When it comes to shooting locations, Florida competes well too. Aside from Arctic and mountainous terrain, there’s almost no outdoor environment or terrain type that can’t be either found or cheaply simulated in Florida. We’ve got jungle. We’ve got swamp. We’ve got evergreen and deciduous forest. We’ve got beach. We’ve got ocean. We’ve got island. We’ve got iconic cityscapes and bucolic farmland.

We’ve also got the infrastructure and the population to support as many studios and crews as care to come here, where they can make — and keep! — more money from their work.

We don’t need a bunch of tax jiggery-pokery and lobbyist-fueled legislative favoritism  to bring more television and movie production to Florida. We can get there by hopping off the corporate welfare/special interest merry-go-round and promoting our state as what it is: Hands down, the best place in America to do business.

Thomas L. Knapp is director and senior news analyst at the William Lloyd Garrison Center for Libertarian Advocacy Journalism ( He lives and works in north central Florida.

Life After Obergefell: Survival Tips for the Dismayed

Same Sex Marriage
Same Sex Marriage (Photo credit: Wikipedia)


So: A major battle in America’s culture war has ended. Sort of. But not quite.

In Obergefell v. Hodges, the US Supreme Court ruled that same-sex couples are constitutionally entitled to state marriage licenses under the 14th Amendment’s equal protection and due process clauses. Opponents of marriage apartheid celebrate; opponents of same-sex marriage mourn. I fall into the former camp, but I understand the concerns of those who find the ruling devastating. Here are a few tips on how to deal with it:

First, if you oppose same-sex marriage, don’t marry someone of the same sex. Pretty easy, right? This isn’t as bad as you’re trying to make it out to be. You’re still perfectly free to be heterosexual and to marry someone of the opposite sex.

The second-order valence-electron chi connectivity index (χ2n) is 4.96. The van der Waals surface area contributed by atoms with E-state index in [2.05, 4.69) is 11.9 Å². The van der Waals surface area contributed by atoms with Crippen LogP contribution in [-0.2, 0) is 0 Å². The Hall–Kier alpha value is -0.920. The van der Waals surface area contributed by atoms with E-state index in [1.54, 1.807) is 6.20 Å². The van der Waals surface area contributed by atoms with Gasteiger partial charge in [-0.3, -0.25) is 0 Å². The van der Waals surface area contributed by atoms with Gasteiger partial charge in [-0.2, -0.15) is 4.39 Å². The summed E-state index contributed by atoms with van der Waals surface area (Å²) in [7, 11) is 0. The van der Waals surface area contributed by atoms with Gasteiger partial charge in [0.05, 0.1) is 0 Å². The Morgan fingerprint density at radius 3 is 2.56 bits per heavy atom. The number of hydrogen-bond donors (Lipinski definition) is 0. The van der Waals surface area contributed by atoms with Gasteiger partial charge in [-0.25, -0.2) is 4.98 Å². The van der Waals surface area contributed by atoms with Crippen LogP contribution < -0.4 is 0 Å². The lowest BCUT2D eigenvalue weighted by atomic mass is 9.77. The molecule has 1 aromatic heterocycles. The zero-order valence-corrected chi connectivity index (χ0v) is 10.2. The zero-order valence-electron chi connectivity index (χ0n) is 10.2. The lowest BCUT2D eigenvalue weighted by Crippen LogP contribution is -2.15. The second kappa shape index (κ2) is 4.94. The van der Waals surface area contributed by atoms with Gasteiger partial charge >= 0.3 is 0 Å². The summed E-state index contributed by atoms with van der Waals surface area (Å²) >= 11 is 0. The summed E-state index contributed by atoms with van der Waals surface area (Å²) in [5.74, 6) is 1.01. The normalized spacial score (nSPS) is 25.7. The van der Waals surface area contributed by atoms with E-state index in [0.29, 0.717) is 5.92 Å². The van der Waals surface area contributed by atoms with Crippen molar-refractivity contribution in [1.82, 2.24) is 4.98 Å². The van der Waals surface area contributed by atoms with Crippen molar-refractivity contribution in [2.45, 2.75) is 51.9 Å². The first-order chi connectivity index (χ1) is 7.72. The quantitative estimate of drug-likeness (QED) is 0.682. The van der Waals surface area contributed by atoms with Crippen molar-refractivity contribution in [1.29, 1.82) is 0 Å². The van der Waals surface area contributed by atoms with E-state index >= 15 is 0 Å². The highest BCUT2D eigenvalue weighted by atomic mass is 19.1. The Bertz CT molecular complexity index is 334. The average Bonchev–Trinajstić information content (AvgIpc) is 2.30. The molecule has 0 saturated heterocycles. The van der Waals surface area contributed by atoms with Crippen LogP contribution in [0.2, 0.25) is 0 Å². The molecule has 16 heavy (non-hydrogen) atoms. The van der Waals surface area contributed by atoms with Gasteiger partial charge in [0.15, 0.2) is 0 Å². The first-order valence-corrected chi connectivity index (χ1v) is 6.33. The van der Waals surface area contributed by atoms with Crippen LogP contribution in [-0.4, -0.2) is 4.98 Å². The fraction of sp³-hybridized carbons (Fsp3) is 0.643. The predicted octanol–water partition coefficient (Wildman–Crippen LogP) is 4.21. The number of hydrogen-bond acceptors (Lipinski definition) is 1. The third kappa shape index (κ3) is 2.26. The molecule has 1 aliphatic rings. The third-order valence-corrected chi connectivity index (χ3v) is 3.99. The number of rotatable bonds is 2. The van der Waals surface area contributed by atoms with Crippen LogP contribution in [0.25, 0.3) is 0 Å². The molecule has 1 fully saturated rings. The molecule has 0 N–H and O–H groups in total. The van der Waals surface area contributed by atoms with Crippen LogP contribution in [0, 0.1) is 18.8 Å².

Secondly, if you are a government employee involved in the issuance of marriage licenses and your religious beliefs keep you from issuing those licenses to same-sex couples, quit and go find work in the private sector. You’re entitled to your religious beliefs. You’re not entitled to a government paycheck for refusing to do your job.

Thirdly, if you are a private sector worker  whose job involves weddings — clergy, caterer, baker, florist, photographer, what have you — and your beliefs forbid you to participate in same-sex weddings, by all means stand your ground. Yes, there will be malicious, vexatious and frivolous litigation for awhile as activists try to legally enslave you. But those of us who really support marriage freedom support your freedom too. We’ll stand with you and defend your rights. You will win out.

Finally, understand that very little has actually changed.

Marriage has existed for about as long as people have — probably before religion and certainly before the state and its licensing schemes. Same-sex marriage has been around for approximately as long.

The only differences post-Obergefell are that same-sex couples now fill out the same paperwork and pay the same fees as heterosexual couples, and for their trouble are now entitled to the same state recognitions (benefits AND penalties).

Personally, I celebrate the Obergefell ruling for two reasons:

First, because I don’t think members of the LGBTQ community can conscionably be treated as second-class citizens.

Secondly, because reducing the state’s discretion and ability to discriminate in turn reduces its power over all of us. That’s something we should all want.

The next logical step is to end state licensing of marriage altogether. Neither same-sex nor opposite sex couples (nor, for that matter, groups larger than couples) should have to seek the state’s permission to marry, nor should anyone be privileged or penalized by the state for marrying.

Thomas L. Knapp is director and senior news analyst at the William Lloyd Garrison Center for Libertarian Advocacy Journalism ( He lives and works in north central Florida.